If you’ve seen me in person, there’s a high chance I had earbuds in. If I’m on my own anywhere, I’ll usually be wearing them and listening to an audiobook. I love listening — usually to science fiction, fantasy, business, personal growth, science or other non-fiction books. Over the last few years, this resulted in me listening to a LOT of books. 72 in 2016, 78 in 2015, 44 in 2014 and 43 so far in 2017.
We are currently living in the age of audio books. The last few years have seen an explosion of the format following the self-publishing explosion brought on by the Kindle. As quantity grows, so has quality – with multiple narrators, higher quality audio, more editing and a much more engaging experience.
Here are some of the ways I’ve found to maximize the number of books I listen to in order to take advantage of this growing storytelling medium!
Find the Right Earbuds
Earphones can make of break whether you like listening. You want to have earphones that are comfortable wearing for hours at a time, but that you can pull out of a pocket and use within 5 seconds. If you’re spending too long untangling cables, pairing to a phone or situating them on your ears, you’ll be much less likely to put them on when the time comes. I prefer earbuds I can put on with one hand
- Easily wearable for 6+ hours
- Tangle-free cord
- Can put on with 1 hand
My earbuds of choice are the Efnar Sports Invisible In Ear Mini Bluetooth ones. These are only $10 and have lasted over a year for me.
Identify Your Time
For a week, try listening whenever you’re alone. If you’re driving, walking, doing things around the house, exercising – every chance you get when you’re not actively doing something else. I wouldn’t recommend listening while your attention is focused somewhere else though. I can’t listen to audiobooks while working, reading, programming or watching TV — but there are many other times when I’m transitioning between activities. Even just letting my dog outside for a minute or two gives a good chance to listen for a bit. Sometimes this will have an added impact, and I’ll come back inside and do something else productive in order to continue listening.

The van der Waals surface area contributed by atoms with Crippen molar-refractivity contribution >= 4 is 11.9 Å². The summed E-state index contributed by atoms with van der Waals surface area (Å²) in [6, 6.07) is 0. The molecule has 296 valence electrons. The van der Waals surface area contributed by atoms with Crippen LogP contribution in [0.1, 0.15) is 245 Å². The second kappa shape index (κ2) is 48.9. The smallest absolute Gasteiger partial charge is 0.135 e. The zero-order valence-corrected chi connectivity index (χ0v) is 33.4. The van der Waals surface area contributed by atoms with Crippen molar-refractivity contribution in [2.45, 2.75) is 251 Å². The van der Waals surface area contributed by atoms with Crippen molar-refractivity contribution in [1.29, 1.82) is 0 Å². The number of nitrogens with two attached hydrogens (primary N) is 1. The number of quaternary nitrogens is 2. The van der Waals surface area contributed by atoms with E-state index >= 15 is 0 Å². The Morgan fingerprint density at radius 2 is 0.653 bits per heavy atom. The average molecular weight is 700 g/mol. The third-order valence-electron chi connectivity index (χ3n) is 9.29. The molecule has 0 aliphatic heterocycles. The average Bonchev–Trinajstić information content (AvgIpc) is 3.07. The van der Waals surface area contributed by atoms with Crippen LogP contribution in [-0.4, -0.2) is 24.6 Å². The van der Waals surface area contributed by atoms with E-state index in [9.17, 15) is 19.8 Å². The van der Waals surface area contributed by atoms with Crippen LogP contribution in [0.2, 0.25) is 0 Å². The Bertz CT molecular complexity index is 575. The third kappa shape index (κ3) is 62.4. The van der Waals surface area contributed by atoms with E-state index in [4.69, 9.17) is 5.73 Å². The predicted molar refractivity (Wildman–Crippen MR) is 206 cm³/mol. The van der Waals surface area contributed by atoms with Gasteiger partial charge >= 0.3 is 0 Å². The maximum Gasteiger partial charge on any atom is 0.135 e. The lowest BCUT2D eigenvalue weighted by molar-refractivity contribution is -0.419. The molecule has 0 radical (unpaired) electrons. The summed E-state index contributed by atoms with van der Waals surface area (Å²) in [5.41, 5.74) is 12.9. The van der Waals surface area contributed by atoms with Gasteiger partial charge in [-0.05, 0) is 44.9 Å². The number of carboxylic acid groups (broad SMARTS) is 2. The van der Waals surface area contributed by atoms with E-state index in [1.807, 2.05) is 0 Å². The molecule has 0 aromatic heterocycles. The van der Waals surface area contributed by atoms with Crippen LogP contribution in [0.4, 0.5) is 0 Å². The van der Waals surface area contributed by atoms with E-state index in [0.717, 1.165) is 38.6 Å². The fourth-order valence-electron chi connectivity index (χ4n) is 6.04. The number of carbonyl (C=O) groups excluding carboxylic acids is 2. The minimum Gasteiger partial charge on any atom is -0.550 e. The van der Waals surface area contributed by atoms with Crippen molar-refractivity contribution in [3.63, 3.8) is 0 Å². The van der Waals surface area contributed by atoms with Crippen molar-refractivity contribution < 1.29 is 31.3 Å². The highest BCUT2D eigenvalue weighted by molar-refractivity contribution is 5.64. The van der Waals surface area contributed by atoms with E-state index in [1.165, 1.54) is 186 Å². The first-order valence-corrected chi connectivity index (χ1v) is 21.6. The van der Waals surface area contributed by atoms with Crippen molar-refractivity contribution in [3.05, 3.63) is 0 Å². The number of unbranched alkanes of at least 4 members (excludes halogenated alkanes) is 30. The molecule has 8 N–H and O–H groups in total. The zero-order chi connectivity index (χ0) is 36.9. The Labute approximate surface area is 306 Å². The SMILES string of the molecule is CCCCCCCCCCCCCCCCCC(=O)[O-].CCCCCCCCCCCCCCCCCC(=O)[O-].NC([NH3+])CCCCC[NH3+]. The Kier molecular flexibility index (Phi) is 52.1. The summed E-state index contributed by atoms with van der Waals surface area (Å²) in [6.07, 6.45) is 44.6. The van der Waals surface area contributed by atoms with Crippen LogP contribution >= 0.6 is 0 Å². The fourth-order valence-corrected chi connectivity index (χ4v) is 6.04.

Schedule Your Next 20 Hours
The biggest reason I’ve had not starting a new book when I’ve finished one is that I haven’t taken the time to plan what to listen to next. I like to always have the next 20 hours of books I’m going to read planned out and on my device. This minimizes downtime after completing a book. The 20 hours part is more important than just “have the next book scheduled” since some books end up being much shorter — and even finishable in a day. Having the next 20 hours planned out could mean the next 2-3 books lined up, or just the current long one you’re working through.
Find the Right Speed
There’s a bunch of reasons to change the speed of an audio book. The narrator’s voice, the complexity of the topic, how good it is, the speed of the narration and how much attention you can devote to listening are all key parts different for every book. I tend to start all books at 1.25x and adjust from there depending on how it feels. If the book is good, I’ll leave it there, or even slow it down to 1x. If the book is starting to drag, I’ll speed it up — sometimes to as much as 3x.
Browse Multiple Sources For Books
If you’re looking to buy 100 audiobooks from Audible, it’s going to cost about $1,000. Listening to a bunch of books gets expensive fast! Here are a few different sources for getting audiobooks:
- Audible – The best library, and best iPhone app for listening to audio books.
- Kindle Unlimited – Comes with the audio versions of many books.
- OverDrive – Free audiobooks with a library subscription
With Audible’s credit system, you should never pay more than $10 per
Set A Goal and Stick to It!
Setting a goal of listening to an hour of each day is a great start — or pick a duration that works for you.
What’s worked for you for listening to audio books?